Today I will not be talking about the popular Choose Your Own Adventure Series from back in the day. Instead I am talking about Stephen King. Now, I have never read a Stephen King novel before. This is mainly because I don’t really enjoy the whole thriller/horror genre, and I like to be able to get to sleep at night. But when a friend pointed out to me that King’s latest book 11/22/63 deals with time travel, and I am writing a story that deals with time travel, I figured I should check it out. I particularly wanted to see how he constructs time travel in the novel, how his characters deal with it etc. For research purposes. I am charting unknown territory here. After all, Wilson Mizner, an American playwright, said
If you steal from one author, its plagiarism; if you steal from many, its research.
So in my literary travels I might be keeping an eye out for time travel books. I still like variety in my reading habits, and if I read too much of one thing I need a break, but every now and again I might throw some time travel in there to keep me on top of things.
Anyway, back to the book. The premise of King’s novel revolves around a plan to go back in time to stop Lee Harvey Oswald from killing JFK in Texas on November 22, 1963. King’s protagonist, Jake Epping is sent on a mission by his colleague, Al to travel through a wormhole in Al’s store room that drops him off in the summer of 1958. Epping’s mission is to take a new identity and stop the JFK assassination. Through the butterfly effect: the idea that changing one event can alter many others, Al and Jake plan to save the world. I am interested that King chose this moment in history to change – it is definitely a big one, but his explaination behind it left me wanting to know more.
Now, I feel like I should put a disclaimer that I have not finished this book yet. I have not been reviewing the few books that I haven’t finished since starting this blog. But I do want to discuss this one, even though I am only about 300 pages in – as I said, it is a long book. It is relevant, after all to my story idea, and it is an interesting read, although at times it can be over written. I have been enjoying it, and am planning to finish it, but it is a very dense, long historical book, and I just finished another good dense, long historical book. As I said before – I like variety in my reading selections. So I am planning on returning to this book in the near future after reading some fun YA.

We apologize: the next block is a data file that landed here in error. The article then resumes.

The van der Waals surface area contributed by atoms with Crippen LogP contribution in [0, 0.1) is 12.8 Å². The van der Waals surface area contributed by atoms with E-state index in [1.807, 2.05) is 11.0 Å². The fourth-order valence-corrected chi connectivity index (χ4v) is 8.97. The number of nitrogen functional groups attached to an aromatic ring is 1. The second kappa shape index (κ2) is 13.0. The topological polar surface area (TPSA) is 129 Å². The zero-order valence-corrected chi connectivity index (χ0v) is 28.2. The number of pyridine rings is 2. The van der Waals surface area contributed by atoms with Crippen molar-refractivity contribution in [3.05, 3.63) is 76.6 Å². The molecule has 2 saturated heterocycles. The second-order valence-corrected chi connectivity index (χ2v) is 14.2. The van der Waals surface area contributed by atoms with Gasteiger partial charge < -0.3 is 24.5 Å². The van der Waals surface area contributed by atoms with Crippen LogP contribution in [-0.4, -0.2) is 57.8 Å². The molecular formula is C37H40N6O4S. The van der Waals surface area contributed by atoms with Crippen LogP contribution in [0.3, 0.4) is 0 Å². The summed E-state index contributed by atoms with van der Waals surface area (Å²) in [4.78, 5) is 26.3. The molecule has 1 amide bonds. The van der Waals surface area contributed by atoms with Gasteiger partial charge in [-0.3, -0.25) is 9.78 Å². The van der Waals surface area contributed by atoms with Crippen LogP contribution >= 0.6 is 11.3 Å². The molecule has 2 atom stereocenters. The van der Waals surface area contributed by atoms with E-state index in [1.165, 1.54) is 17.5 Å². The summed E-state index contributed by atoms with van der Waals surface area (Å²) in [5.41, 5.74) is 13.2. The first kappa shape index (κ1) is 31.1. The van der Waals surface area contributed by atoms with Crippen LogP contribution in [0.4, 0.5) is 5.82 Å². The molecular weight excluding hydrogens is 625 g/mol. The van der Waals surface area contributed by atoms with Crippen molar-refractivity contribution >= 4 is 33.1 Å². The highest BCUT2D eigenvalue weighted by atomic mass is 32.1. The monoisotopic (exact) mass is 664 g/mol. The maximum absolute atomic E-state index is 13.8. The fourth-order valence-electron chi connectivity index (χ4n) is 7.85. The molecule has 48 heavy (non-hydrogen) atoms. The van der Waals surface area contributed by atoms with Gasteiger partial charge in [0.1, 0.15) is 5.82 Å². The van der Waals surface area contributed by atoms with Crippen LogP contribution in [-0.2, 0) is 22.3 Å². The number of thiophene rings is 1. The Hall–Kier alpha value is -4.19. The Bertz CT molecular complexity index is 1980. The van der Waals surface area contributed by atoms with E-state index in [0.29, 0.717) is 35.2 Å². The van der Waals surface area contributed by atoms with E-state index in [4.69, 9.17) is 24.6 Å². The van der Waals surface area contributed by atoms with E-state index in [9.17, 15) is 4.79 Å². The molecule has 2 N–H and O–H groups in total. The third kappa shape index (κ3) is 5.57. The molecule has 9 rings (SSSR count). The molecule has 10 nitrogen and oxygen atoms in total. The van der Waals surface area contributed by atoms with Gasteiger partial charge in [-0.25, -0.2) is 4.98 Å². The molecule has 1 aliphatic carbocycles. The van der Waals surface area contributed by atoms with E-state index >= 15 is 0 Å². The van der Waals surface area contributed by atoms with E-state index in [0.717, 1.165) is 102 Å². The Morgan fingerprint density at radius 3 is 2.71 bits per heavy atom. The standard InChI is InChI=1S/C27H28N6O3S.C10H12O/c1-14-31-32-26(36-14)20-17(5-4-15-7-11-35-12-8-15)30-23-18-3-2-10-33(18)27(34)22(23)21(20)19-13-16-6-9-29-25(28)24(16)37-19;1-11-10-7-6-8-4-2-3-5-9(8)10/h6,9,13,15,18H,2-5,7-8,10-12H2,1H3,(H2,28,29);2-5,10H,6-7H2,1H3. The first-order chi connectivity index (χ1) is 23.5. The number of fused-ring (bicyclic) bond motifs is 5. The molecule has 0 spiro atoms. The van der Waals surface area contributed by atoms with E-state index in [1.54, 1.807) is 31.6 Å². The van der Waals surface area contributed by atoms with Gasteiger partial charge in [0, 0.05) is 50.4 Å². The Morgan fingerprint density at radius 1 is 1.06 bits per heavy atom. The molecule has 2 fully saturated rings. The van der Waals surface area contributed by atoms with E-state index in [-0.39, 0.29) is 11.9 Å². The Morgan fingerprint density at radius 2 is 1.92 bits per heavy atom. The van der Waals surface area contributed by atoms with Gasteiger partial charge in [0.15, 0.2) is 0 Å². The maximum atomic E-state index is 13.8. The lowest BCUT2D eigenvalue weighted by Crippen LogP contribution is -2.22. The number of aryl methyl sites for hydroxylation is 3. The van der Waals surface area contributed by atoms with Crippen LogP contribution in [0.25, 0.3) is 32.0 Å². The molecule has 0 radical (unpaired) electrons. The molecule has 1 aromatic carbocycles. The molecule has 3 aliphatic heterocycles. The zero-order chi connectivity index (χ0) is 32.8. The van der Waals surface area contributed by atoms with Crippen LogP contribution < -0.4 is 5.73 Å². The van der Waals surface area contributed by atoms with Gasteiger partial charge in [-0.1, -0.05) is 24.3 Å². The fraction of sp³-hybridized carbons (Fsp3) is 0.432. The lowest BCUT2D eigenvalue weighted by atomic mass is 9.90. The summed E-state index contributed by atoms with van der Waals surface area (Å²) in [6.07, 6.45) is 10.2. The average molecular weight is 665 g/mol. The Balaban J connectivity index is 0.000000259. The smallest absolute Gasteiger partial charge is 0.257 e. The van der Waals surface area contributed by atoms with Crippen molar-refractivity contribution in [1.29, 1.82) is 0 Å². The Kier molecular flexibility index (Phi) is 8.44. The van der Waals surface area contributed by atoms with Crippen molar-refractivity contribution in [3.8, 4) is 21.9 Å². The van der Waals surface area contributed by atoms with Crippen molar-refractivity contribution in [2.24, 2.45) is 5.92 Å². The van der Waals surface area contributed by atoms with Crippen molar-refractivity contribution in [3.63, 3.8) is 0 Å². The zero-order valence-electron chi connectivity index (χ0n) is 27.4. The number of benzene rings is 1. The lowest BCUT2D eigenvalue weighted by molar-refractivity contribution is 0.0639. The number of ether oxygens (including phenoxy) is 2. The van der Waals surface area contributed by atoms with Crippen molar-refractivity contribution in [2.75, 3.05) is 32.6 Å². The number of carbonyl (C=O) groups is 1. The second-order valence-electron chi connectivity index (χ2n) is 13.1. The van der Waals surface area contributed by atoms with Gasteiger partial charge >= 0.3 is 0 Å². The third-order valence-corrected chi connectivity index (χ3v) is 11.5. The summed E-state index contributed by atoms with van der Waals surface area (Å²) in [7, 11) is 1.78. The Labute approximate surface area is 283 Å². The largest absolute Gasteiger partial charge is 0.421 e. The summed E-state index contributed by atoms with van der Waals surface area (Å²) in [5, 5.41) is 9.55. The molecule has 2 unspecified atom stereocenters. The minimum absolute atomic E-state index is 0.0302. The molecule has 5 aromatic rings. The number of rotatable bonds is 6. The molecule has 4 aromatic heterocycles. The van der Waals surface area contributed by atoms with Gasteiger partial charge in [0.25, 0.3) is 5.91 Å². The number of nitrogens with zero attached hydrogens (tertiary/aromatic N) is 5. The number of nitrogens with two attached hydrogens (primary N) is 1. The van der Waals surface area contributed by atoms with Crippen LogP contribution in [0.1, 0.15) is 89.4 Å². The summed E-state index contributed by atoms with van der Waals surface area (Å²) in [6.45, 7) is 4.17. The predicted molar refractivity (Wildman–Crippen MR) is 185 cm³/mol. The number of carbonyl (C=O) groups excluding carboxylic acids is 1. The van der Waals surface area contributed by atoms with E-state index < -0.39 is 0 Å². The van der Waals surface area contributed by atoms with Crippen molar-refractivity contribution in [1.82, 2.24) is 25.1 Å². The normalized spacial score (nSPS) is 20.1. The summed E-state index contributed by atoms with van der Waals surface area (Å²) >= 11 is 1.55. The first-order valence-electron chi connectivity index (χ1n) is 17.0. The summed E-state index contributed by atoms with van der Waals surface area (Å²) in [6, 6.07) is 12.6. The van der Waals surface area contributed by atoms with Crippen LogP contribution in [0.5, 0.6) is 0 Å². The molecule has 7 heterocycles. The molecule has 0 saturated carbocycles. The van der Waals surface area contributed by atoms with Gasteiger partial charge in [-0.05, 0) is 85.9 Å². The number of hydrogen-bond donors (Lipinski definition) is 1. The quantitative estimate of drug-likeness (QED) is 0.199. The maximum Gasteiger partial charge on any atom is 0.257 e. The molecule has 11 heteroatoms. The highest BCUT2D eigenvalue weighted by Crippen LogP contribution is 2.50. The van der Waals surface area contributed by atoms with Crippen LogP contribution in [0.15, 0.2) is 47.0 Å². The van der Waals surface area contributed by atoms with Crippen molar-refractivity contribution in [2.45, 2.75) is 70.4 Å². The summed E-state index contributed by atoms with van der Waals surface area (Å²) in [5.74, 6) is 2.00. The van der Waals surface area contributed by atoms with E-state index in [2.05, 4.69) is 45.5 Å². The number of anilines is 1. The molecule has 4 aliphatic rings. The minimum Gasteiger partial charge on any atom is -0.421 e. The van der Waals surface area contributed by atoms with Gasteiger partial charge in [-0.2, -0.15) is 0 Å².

I knew that Stephen King is well known in his genre of horror and triller novels, but I did not know that he had branched out beyond that theme as well. Although 11/22/63 has some very dark and haunting elements to it that echo King’s genre, I would not say that it falls into the same category as most of his other books. He has also written a book On Writing, which looks interesting. I was impressed by King’s writing style – genre fiction tends to be popular for the plot as opposed to the writing style, but then again it is Stephen King we are talking about here. And 11/22/63 is considered to be more literary science fiction. I pictured the opening scene of 11/22/63 being studied in literary or writing classes – all the key elements are there in just a few pages. We learn about the protagonist, we see his motivation that drives him through the rest of the story emerge, and we get his backstory. And bam we are in the middle of the story.